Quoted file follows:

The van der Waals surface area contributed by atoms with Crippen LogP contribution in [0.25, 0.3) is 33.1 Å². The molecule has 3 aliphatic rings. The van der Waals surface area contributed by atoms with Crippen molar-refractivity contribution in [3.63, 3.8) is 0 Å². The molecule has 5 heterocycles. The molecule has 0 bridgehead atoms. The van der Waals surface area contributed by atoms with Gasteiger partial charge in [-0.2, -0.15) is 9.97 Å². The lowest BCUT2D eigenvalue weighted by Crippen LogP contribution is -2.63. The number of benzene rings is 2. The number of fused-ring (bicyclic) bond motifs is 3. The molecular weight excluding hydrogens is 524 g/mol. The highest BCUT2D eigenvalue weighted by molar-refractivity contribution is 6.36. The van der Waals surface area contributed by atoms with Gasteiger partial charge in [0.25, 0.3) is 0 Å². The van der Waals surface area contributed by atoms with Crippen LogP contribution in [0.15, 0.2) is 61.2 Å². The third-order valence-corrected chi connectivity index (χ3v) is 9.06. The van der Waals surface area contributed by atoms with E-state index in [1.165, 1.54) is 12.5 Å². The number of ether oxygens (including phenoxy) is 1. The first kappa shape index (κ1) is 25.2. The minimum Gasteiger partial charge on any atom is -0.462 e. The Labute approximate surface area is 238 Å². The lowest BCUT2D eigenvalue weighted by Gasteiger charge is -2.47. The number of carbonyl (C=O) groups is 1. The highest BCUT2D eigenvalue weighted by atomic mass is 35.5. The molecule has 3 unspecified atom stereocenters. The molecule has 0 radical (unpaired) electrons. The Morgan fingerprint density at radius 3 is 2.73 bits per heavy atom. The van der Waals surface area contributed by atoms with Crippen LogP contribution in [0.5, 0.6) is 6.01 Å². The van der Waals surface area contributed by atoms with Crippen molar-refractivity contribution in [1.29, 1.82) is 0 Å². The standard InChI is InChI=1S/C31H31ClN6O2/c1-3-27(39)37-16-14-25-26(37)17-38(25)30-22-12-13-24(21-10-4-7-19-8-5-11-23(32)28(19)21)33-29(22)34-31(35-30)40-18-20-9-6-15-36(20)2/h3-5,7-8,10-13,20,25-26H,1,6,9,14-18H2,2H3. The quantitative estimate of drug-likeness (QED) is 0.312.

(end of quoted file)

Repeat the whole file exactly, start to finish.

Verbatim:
The van der Waals surface area contributed by atoms with Crippen LogP contribution in [0.25, 0.3) is 33.1 Å². The molecule has 3 aliphatic rings. The van der Waals surface area contributed by atoms with Crippen molar-refractivity contribution in [3.63, 3.8) is 0 Å². The molecule has 5 heterocycles. The molecule has 0 bridgehead atoms. The van der Waals surface area contributed by atoms with Gasteiger partial charge in [-0.2, -0.15) is 9.97 Å². The lowest BCUT2D eigenvalue weighted by Crippen LogP contribution is -2.63. The number of benzene rings is 2. The number of fused-ring (bicyclic) bond motifs is 3. The molecular weight excluding hydrogens is 524 g/mol. The highest BCUT2D eigenvalue weighted by molar-refractivity contribution is 6.36. The van der Waals surface area contributed by atoms with Gasteiger partial charge in [0.25, 0.3) is 0 Å². The van der Waals surface area contributed by atoms with Crippen LogP contribution in [0.15, 0.2) is 61.2 Å². The third-order valence-corrected chi connectivity index (χ3v) is 9.06. The van der Waals surface area contributed by atoms with E-state index in [1.165, 1.54) is 12.5 Å². The number of ether oxygens (including phenoxy) is 1. The first kappa shape index (κ1) is 25.2. The minimum Gasteiger partial charge on any atom is -0.462 e. The Labute approximate surface area is 238 Å². The lowest BCUT2D eigenvalue weighted by Gasteiger charge is -2.47. The number of carbonyl (C=O) groups is 1. The highest BCUT2D eigenvalue weighted by atomic mass is 35.5. The molecule has 3 unspecified atom stereocenters. The molecule has 0 radical (unpaired) electrons. The Morgan fingerprint density at radius 3 is 2.73 bits per heavy atom. The van der Waals surface area contributed by atoms with Crippen LogP contribution in [0.5, 0.6) is 6.01 Å². The van der Waals surface area contributed by atoms with Crippen molar-refractivity contribution in [1.29, 1.82) is 0 Å². The standard InChI is InChI=1S/C31H31ClN6O2/c1-3-27(39)37-16-14-25-26(37)17-38(25)30-22-12-13-24(21-10-4-7-19-8-5-11-23(32)28(19)21)33-29(22)34-31(35-30)40-18-20-9-6-15-36(20)2/h3-5,7-8,10-13,20,25-26H,1,6,9,14-18H2,2H3. The quantitative estimate of drug-likeness (QED) is 0.312.